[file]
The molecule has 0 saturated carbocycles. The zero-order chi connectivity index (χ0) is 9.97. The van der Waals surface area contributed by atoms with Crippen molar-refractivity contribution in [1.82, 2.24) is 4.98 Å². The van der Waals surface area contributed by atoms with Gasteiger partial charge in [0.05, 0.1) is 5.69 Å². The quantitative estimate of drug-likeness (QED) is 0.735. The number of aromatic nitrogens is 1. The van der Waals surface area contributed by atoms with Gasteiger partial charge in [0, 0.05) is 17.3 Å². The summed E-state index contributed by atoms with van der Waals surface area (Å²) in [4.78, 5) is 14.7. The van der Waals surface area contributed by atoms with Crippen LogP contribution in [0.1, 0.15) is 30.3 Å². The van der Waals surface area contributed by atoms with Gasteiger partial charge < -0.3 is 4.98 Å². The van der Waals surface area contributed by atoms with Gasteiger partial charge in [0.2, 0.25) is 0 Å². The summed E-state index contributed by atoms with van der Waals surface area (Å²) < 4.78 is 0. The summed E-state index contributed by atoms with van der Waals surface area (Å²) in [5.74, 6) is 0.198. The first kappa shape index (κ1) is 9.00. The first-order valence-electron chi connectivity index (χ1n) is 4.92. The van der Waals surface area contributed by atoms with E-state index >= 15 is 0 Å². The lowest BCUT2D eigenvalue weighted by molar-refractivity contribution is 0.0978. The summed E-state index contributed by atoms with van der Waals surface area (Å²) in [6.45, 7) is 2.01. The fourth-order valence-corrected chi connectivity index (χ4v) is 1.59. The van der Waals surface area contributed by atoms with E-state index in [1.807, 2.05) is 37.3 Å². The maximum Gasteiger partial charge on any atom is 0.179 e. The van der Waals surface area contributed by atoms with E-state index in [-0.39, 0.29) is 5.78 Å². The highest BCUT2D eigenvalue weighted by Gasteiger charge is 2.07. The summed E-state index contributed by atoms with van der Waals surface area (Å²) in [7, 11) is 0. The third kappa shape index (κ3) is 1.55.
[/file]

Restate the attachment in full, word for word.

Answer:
The molecule has 0 saturated carbocycles. The zero-order chi connectivity index (χ0) is 9.97. The van der Waals surface area contributed by atoms with Crippen molar-refractivity contribution in [1.82, 2.24) is 4.98 Å². The van der Waals surface area contributed by atoms with Gasteiger partial charge in [0.05, 0.1) is 5.69 Å². The quantitative estimate of drug-likeness (QED) is 0.735. The number of aromatic nitrogens is 1. The van der Waals surface area contributed by atoms with Gasteiger partial charge in [0, 0.05) is 17.3 Å². The summed E-state index contributed by atoms with van der Waals surface area (Å²) in [4.78, 5) is 14.7. The van der Waals surface area contributed by atoms with Crippen LogP contribution in [0.1, 0.15) is 30.3 Å². The van der Waals surface area contributed by atoms with Gasteiger partial charge < -0.3 is 4.98 Å². The van der Waals surface area contributed by atoms with Gasteiger partial charge in [0.2, 0.25) is 0 Å². The summed E-state index contributed by atoms with van der Waals surface area (Å²) < 4.78 is 0. The summed E-state index contributed by atoms with van der Waals surface area (Å²) in [5.74, 6) is 0.198. The first kappa shape index (κ1) is 9.00. The first-order valence-electron chi connectivity index (χ1n) is 4.92. The van der Waals surface area contributed by atoms with E-state index >= 15 is 0 Å². The lowest BCUT2D eigenvalue weighted by molar-refractivity contribution is 0.0978. The summed E-state index contributed by atoms with van der Waals surface area (Å²) in [6.45, 7) is 2.01. The fourth-order valence-corrected chi connectivity index (χ4v) is 1.59. The van der Waals surface area contributed by atoms with E-state index in [1.807, 2.05) is 37.3 Å². The maximum Gasteiger partial charge on any atom is 0.179 e. The van der Waals surface area contributed by atoms with E-state index in [-0.39, 0.29) is 5.78 Å². The highest BCUT2D eigenvalue weighted by Gasteiger charge is 2.07. The summed E-state index contributed by atoms with van der Waals surface area (Å²) in [7, 11) is 0. The third kappa shape index (κ3) is 1.55.